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Posted at 1:10 PM ET, 03/11/2011

Clarification on Strasburg story

By Adam Kilgore

Yesterday afternoon, I received an e-mail from Glenn Fleisig, Ph.D., the biomechanist whose research I discussed in the wake of his interview contribution to Sports Illustrated's piece on Stephen Strasburg's mechanics. He explained that some of what I wrote misinterpreted what he said in the SI story.

After I spoke with Fleisig on the phone today, it seems that I inaccurately characterized his work and opinion by unintentionally assigning some of the SI writer's thoughts from the piece to Fleisig.

Here is Fleisig's full letter:

I read with great disappointment Adam Kilgore's story about Stephen Strasburg (Washington Post, March 10, 2011). I was disappointed because there were several inaccuracies which can be misleading to the readers. First, it was inaccurate to say that I had a "definitive assertion" that a specific mechanical movement led to Strasburg's injury. Rather, I agree with Dr. Tim Kremchek, who is quoted as saying that it is impossible to know for sure how Strasburg's injury happened. Kilgore's story refers to two previous articles (Sports Illustrated, March 8, 2011 and Washington Post, July 27, 2010) which explained how mechanical flaws correlate with increased joint stress in pitchers in general, not in one pitcher (Strasburg) in particular. These findings are based on thousands of pitchers of all levels who have been tested in the biomechanics lab of the American Sports Medicine Institute, including hundreds of professional pitchers. Data from these tests have led to dozens of published scientific studies which have been reviewed by other scientists and shared with coaches and doctors. In publications, presentations, and interviews, ASMI explains pitching biomechanics in general but never discusses specific pitchers. ASMI does not comment on pitchers like Strasburg who have never been tested in our lab, nor does ASMI disclose information on pitchers who have been tested in our lab.

The specific mechanical flaw discussed by Tom Verducci in his Sports Illustrated story was the position of the throwing arm at the time the front foot contacts the mound. The statement in the current story that "a pitcher's foot should land precisely when his arm reaches maximum external rotation" is grossly inaccurate and misleading to your readers. In two decades of testing pitchers, ASMI has never measured a single pitcher reaching maximum rotation of his shoulder when his foot lands. Our biomechanical data show that when the front foot makes contact with the mound, the shoulder should have between 35 degrees and 80 degrees of external rotation (as reference, "0 degrees" is when the forearm is horizontal and "90 degrees" is when the forearm is vertical). This is an important position to understand, as pitchers with their throwing forearm below this range or above this range may have improper timing between their arm and body leading to higher stress on the shoulder or elbow. (Professional coaches understand this, but readers of the Kilgore article may be misled by the incorrect description. Such errors could have been avoided if Mr. Kilgore had interviewed me directly before writing this story.)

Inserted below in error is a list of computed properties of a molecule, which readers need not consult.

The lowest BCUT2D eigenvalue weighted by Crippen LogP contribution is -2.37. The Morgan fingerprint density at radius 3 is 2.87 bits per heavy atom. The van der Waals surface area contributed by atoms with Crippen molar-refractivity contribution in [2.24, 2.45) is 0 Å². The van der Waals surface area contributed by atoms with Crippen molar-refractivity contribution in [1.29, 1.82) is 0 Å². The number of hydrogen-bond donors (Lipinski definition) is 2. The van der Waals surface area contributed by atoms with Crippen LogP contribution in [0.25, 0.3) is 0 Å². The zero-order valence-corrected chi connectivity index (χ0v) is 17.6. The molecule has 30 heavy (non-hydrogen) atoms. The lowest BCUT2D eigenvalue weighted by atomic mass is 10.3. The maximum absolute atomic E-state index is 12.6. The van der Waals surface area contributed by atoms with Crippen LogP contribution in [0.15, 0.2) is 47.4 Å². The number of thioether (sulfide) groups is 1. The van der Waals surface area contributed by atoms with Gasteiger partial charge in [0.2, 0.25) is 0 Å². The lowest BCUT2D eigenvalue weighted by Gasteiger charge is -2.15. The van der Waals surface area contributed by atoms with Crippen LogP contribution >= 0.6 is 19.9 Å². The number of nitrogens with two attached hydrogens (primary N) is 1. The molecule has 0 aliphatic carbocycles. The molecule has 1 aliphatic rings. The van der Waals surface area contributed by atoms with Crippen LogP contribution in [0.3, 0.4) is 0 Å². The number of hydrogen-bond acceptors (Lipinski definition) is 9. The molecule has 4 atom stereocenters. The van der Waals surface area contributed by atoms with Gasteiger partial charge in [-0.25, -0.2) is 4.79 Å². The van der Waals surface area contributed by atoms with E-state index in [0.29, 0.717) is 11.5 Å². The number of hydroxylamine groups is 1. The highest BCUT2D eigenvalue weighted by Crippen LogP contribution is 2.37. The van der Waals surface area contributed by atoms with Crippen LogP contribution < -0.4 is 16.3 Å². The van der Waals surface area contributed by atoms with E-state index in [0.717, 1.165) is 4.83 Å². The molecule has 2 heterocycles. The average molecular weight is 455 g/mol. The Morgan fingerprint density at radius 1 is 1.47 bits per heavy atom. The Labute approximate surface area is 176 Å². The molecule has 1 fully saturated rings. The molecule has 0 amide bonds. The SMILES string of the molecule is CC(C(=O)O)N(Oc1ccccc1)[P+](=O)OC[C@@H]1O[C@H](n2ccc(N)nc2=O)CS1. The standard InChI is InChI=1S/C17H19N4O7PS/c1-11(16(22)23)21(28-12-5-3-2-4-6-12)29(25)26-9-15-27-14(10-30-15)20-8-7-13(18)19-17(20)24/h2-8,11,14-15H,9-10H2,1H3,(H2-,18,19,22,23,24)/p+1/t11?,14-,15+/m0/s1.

There will always be some injuries in baseball; as Jim Riggleman quipped, the only way to make sure pitchers don't get hurt is to not let them pitch. But teams need their pitchers to pitch. In my opinion the more interesting story is how the Nationals and other MLB teams use biomechanics, strength & conditioning, amount of pitching, nutrition, and medical treatment to optimize the performance and health of pitchers.

By Adam Kilgore  | March 11, 2011; 1:10 PM ET
 
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Comments

Having read the Verducci article (and perhaps I should go back and reread it), it seems that Verducci was the one who may have misinterpreted what Dr. Fleisig said. Kilgore was passing that along (without having interviewed Fleisig himself).

Posted by: bertbkatz | March 11, 2011 1:23 PM | Report abuse

Flesig needs to take this issue to SI alot more than the Post

Posted by: cabraman | March 11, 2011 1:36 PM | Report abuse

Sheinin should have been the one to write the story, not Kilgore. NOTHING against you, Adam -- you seriously rock -- but you're busy enough as it is.

Posted by: Juan-John1 | March 11, 2011 1:50 PM | Report abuse

As Mr. Kilgore well knows ... that is the danger of working for one of the two major US news organizations (both known and read Internationally, (a huge advantage for one erstwhile Nats beat writer Harlan Chico) : the Washington Post.